The Splendid Table's Sally Swift talks with Molly Birnbaum from America's Test Kitchen to get some sweet advice on making perfect Pineapple Buns.

Sally Swift: Molly, I've noticed you've been doing some work on a very mysterious object called the pineapple bun. Can you tell us about it?

Molly Birnbaum: Sure. The first thing about pineapple buns to note, is that they do not contain pineapples, which kind of blew my mind when I first heard about them. But pineapple buns are these sweet buns that are very common in Chinatowns in the United States. They are this fluffy, slightly sweet roll, almost similar to a dinner roll, and they're covered in this crunchy, shattery, sweet topping. Traditionally, this topping kind of cracks and has craters in it and it looks kind of like a pineapple, hence the name “pineapple.”

Molly Birnbaum Molly Birnbaum

SS: It looks kind of like the skin of a pineapple.

MB: Exactly.

SS: And where are they from? What's their origin?

MB: They are originally from Hong Kong, which is where they are predominantly popular now. And there are different versions of them all over the place.

SS: It's funny because you know when you dig into Asian cookbooks, you don't find chapters on baking, but there certainly is a tradition there.

MB: There isn't a whole ton of information about it in cookbooks or in literature in terms of figuring out how to make them or the technique behind them and what exactly is happening there. So we had to go out and just eat a lot of them and test them for ourselves, which you know, was not a bad thing at all.

SS: So what's the key to that dough?

MB: This recipe was developed by our test cook, Tim Chin, who told us about them originally because he was traveling in Hong Kong a few years ago. He had a pineapple bun at this legendary dim sum restaurant there, and when he told me about it, he said that it looked like not a whole lot-- just a bun. But when he first bit into it, it was this crazy immediate shatter of the topping and then the fluffiest, most tender bun he had ever tried. He said that he almost cried when he ate this bun. That is when we knew we had to start testing it ourselves.

So we launched into the testing process that we do in America's Test Kitchen, which involved first going out and getting as many pineapple buns as we could find, tasting all of them, talking about what was good, what was not good, what we liked, what we didn't like. Then Tim started developing a recipe. The key to the recipe that we found is something called tangzhong, which is a hot water roux. That sounds very complicated but really is quite simple. You heat a portion of the flour in water for the dough before you add it to the rest of the ingredients. By heating the flour and water together, which we do in the microwave until the mixture hits about 150°F, you get the starch to gel and trap water. So when you mix that paste into the dough, you're adding a lot of water without making the dough slack and sticky.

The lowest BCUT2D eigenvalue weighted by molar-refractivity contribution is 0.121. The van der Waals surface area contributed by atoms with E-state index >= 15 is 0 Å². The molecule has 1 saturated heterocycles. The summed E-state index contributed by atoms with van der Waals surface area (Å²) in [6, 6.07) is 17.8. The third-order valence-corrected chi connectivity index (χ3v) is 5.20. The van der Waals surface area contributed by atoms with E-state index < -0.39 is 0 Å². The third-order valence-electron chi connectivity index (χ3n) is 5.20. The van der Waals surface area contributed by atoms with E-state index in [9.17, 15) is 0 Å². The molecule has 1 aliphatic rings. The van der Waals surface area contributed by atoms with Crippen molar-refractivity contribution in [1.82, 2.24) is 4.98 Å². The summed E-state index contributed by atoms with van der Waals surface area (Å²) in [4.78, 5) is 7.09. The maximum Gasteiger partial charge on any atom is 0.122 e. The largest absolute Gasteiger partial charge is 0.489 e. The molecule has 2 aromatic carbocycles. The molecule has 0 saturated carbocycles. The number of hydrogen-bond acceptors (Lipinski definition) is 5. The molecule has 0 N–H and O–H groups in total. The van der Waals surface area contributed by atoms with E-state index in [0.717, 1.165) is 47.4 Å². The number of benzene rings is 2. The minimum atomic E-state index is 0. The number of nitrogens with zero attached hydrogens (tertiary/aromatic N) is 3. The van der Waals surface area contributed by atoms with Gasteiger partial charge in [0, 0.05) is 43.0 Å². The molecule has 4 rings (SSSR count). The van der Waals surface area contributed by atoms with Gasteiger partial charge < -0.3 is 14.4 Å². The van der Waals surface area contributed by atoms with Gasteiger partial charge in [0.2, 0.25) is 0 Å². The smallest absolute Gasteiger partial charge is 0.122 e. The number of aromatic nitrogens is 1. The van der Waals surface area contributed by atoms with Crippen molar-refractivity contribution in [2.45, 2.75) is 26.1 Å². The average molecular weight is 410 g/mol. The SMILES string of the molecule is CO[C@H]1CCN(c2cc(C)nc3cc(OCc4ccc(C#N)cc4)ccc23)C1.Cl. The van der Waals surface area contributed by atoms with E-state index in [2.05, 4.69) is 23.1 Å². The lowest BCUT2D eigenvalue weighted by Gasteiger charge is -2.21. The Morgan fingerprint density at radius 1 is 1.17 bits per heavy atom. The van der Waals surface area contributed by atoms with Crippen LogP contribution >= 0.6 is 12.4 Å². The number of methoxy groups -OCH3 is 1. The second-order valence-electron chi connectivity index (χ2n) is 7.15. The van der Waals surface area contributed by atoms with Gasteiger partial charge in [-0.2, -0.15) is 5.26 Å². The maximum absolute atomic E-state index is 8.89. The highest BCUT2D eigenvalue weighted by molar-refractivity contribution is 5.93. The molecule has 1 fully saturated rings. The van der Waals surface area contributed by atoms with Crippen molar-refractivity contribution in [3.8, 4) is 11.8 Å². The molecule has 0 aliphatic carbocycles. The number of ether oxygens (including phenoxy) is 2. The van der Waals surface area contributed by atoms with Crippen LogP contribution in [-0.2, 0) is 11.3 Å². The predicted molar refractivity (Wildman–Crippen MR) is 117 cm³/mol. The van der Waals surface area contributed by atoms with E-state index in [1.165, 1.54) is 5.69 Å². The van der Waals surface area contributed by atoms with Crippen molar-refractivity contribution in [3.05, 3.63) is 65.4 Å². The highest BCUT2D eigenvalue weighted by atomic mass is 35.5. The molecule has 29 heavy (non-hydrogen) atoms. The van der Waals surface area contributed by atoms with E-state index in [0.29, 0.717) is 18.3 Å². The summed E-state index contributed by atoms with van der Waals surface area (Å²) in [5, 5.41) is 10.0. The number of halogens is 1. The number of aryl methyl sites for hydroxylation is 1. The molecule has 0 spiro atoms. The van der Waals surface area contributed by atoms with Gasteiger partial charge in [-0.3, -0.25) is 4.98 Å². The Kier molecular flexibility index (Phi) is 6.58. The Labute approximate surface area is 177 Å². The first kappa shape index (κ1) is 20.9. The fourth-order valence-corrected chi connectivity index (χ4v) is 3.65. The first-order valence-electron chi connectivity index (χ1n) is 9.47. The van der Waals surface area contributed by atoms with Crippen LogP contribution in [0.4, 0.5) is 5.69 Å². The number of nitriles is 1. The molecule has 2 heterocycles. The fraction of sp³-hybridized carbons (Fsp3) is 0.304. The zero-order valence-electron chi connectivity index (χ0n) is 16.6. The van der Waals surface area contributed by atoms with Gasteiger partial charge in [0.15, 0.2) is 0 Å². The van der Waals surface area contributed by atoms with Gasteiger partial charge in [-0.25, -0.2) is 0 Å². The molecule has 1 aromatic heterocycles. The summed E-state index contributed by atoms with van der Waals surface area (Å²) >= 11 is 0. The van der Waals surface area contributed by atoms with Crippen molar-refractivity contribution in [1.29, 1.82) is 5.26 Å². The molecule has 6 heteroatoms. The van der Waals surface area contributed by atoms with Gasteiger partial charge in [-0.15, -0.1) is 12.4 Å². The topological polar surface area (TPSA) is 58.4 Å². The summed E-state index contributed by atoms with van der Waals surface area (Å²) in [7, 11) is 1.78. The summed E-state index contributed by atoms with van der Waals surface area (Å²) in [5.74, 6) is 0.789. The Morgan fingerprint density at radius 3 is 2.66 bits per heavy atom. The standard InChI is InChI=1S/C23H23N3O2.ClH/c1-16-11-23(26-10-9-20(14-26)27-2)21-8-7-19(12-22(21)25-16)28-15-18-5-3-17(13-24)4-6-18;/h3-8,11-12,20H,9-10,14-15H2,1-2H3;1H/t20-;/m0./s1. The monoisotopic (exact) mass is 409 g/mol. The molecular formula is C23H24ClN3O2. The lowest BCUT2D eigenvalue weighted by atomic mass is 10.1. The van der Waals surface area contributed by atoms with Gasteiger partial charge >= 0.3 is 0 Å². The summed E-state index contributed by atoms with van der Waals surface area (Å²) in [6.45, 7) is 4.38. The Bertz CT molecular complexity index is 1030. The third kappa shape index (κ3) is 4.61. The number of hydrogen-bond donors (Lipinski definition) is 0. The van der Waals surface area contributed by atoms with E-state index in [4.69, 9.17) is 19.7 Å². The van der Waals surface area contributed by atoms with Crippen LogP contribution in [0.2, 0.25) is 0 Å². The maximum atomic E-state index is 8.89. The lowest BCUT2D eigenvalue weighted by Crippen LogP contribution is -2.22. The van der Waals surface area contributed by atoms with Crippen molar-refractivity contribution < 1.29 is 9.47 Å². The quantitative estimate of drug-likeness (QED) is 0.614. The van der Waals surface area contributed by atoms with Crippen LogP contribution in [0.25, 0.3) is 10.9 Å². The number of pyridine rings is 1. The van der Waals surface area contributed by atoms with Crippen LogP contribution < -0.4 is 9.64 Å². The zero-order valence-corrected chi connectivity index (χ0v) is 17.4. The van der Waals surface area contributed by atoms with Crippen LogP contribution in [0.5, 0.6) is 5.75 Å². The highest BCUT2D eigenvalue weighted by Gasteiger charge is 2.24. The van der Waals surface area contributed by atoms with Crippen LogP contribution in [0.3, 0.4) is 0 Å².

SS: Almost sounds like a French technique.

MB: Exactly, used in a different way. And here it's super effective. It really gets these buns to stay super moist and fluffy.

Pineapple Buns Pineapple Buns

SS: So you essentially make a dough, and then you fill it. How do you get those fillings inside? Are you doing that before the buns are baked?

MB: There are actually a few steps. So you're making the dough; you roll it into little circle buns, which is really kind of a satisfying experience. The second part before the fillings is actually the topping. And traditionally to get that craggy, crackly, pineapple skin crust, you almost make it a sugar-cookie like dough. Roll it out, cut it out, place it on top of these buns. Then when you bake them, it turns into that crust. What we did for our recipe is something that was inspired by a bun called a Mexican Coffee Bun, in which it isn't a sugar-cookie like crust, but it is instead a piped topping. You can put it in a Ziploc bag and pipe it on top of each of these buns. Then what happens with that when you bake it is kind of magical; that piped-on topping melts. We created a video for this, and we actually filmed the buns melting through a glass door to an oven. It is the most satisfying thing to watch ever. It becomes this crackly, shattery, top. [Click to see Cook's Science's video demonstrating pinapple buns.]

SS: Sounds fabulous.

MB: We created two potential fillings for these buns. One is just a really simple, slightly sweet pastry cream. You pipe that into the bun after they are totally baked and cooled. The second is a Chinese barbecued pork, or char siu, and this is made separately. Then we created a different type of filling technique so you can get the barbecued pork right in there. It involves rolling the dough out a little bit and draping them over a muffin tin so that you can get each one perfectly filled.

SS: Can you make that dough in advance and keep them in the fridge?

MB: You can retard the rising by keeping it in the fridge overnight. You can also make the dough, roll it out, put it on sheets and freeze it up to a week.

SS: That's a great idea. And you could go rogue and stuff it with anything you want.

MB: Yes. I'd be very curious to hear what else people stuff it with.


America's Test Kitchen
The Splendid Table frequently visits with the test cooks at America’s Test Kitchen to discuss a wide range of topics including recipes, ingredients, techniques and kitchen equipment.